Bombardier Aerospace received a major boost for its sagging CRJ regional jet program on Thursday, when Delta Air Lines placed a firm order for 40 dual-class CRJ900s and reserved options on another 30.
In late October Bombardier delivered the first of two 75-seat CRJ900s ordered by RwandAir of Kigali, Rwanda. The airline signed the firm order and took options on another two airplanes in March.
Bombardier handed over the ceremonial keys to RwandAir’s dual-class CRJ900 during an event at the manufacturer’s CRJ assembly plant in Mirabel, Québec. Government officials and company executives present for the ceremony included H.E. Edda Mukabagwiza, Rwanda’s High Commissioner to Canada; John Mirenge, CEO of RwandAir; and Mike Arcamone, president of Bombardier Commercial Aircraft.
With more than 25 ExecLiner corporate conversions of Canadair CRJ200 regional jets contracted and an expanding clientele in the Asia Pacific region for work on other Bombardier products, Flying Colours (Booth No. 912) is close to selecting a Far East partner.
Pinnacle Airlines has resumed talks with its employee groups over contract concessions, following a recalculation of the cost savings it says it needs to emerge from Chapter 11 bankruptcy protection. According to Pinnacle, it now needs to shed $76 million to return to viability due in large part to Delta Air Lines’ plans to shed more than 200 fifty-seat regional jets from the Delta Connection system. It originally asked for $43 million in concessions.
Kazan International Airport (Russia)-based Tulpar Technic has been named a Bombardier-authorized service facility for the CRJ100 and CRJ200 regional jets. “Tulpar Technic is emerging as a leader in the region and will provide Bombardier operators with much needed access to quality maintenance services,” said Éric Martel, president of Bombardier Customer Services & Specialized and Amphibious Aircraft. “The Russian market is extremely important to Bombardier, and our team continues to accelerate the expansion of our international services offering, here and around the world.”
JetCorp Technicial Services, a subsidiary of Canadian completion and refurbishment center Flying Colours, has begun work on the latest in its series of executive conversions of the Bombardier CRJ200.
Transformation of the interior on behalf of an Indonesian client includes a 22-passenger executive configuration, along with a landing gear overhaul, 96-month inspection and conversion from a high-utilization maintenance program to a low-utilization maintenance program.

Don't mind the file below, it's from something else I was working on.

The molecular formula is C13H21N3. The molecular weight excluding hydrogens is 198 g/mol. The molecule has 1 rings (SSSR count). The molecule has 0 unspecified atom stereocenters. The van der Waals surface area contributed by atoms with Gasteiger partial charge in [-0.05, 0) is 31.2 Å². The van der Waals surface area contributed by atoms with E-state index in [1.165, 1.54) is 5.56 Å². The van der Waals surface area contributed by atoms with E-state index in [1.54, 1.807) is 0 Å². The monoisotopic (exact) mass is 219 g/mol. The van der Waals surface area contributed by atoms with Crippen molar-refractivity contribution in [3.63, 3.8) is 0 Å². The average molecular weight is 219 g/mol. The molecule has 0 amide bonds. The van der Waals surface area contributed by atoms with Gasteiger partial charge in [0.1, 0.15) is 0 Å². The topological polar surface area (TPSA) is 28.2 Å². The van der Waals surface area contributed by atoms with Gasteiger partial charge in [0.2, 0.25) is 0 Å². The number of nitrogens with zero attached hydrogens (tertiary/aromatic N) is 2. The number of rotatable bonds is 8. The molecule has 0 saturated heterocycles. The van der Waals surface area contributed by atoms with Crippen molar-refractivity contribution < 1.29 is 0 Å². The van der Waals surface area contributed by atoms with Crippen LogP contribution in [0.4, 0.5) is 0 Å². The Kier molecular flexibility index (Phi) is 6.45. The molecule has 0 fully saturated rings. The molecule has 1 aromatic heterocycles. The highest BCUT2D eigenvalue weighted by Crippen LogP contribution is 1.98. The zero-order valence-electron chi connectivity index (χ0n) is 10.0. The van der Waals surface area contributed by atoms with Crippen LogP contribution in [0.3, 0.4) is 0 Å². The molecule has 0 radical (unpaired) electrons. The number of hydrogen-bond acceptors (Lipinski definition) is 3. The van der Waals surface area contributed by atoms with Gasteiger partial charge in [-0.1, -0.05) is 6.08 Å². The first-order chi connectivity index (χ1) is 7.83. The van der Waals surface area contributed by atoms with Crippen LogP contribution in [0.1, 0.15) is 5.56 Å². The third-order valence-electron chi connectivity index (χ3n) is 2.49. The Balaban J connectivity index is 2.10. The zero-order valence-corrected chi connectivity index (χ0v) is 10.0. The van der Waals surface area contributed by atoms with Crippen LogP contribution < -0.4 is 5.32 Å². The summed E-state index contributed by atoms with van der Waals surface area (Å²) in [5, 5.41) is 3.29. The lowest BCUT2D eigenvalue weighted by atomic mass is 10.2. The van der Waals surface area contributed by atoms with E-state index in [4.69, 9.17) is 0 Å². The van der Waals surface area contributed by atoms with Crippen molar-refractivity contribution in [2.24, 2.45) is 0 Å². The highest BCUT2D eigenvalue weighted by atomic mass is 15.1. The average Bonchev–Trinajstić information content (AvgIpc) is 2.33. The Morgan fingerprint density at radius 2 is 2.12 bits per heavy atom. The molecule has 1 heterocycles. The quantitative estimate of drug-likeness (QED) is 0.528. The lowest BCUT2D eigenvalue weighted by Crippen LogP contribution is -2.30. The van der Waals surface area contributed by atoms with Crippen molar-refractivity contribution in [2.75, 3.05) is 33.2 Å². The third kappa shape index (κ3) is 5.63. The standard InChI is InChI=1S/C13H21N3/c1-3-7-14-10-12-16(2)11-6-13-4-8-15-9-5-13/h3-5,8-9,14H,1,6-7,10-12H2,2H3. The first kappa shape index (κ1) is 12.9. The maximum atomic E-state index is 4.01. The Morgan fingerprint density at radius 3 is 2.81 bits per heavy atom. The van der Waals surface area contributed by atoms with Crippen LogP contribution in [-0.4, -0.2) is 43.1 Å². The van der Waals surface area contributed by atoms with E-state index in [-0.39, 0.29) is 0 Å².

St. George, Utah-based SkyWest expects to ground 66 fifty-seat Bombardier CRJs and add 34 more dual-class Bombardier jets ranging in seating capacity from 65 to 76 seats under a memorandum of understanding signed with code-share partner Delta Air Lines, the world’s largest regional airline announced today.
Russia was a priority for Bombardier long before it dispatched Q400 C-GLKU on a worldwide tour. Now, with issuance of Russian certification of the high-speed turboprop on June 6, Bombardier redoubled its marketing efforts in the promising market, sending the Q400 demonstrator to Moscow, Saratov, Kazan, Tyumen, Yekaterinburg, Kemerovo, Yuzhno-Sakhalinsk, Yakutsk, Magadan and Anadyr from May 21 to June 9. Over the next 20 years, the Canadian manufacturer expects Russia to need some 200 large turboprops and, as of now, Bombardier builds the biggest and fastest, albeit also the most expensive.
The first airline in the Western Hemisphere to fly the current generation of 50-seat regional jets will cease all operations by the end of September. Delta Air Lines subsidiary Comair, a Bombardier CRJ operator since 1993, will fly its last passenger on September 29, marking the end of a 35-year run as one of the most recognizable names in the U.S. regional airline business.
A Skywest pilot on administrative leave took his own life after stealing a company Bombardier CRJ200 at Saint George Municipal Airport (SGU), Utah, on July 17. He was wanted by police in connection with the death of his girlfriend in Colorado Springs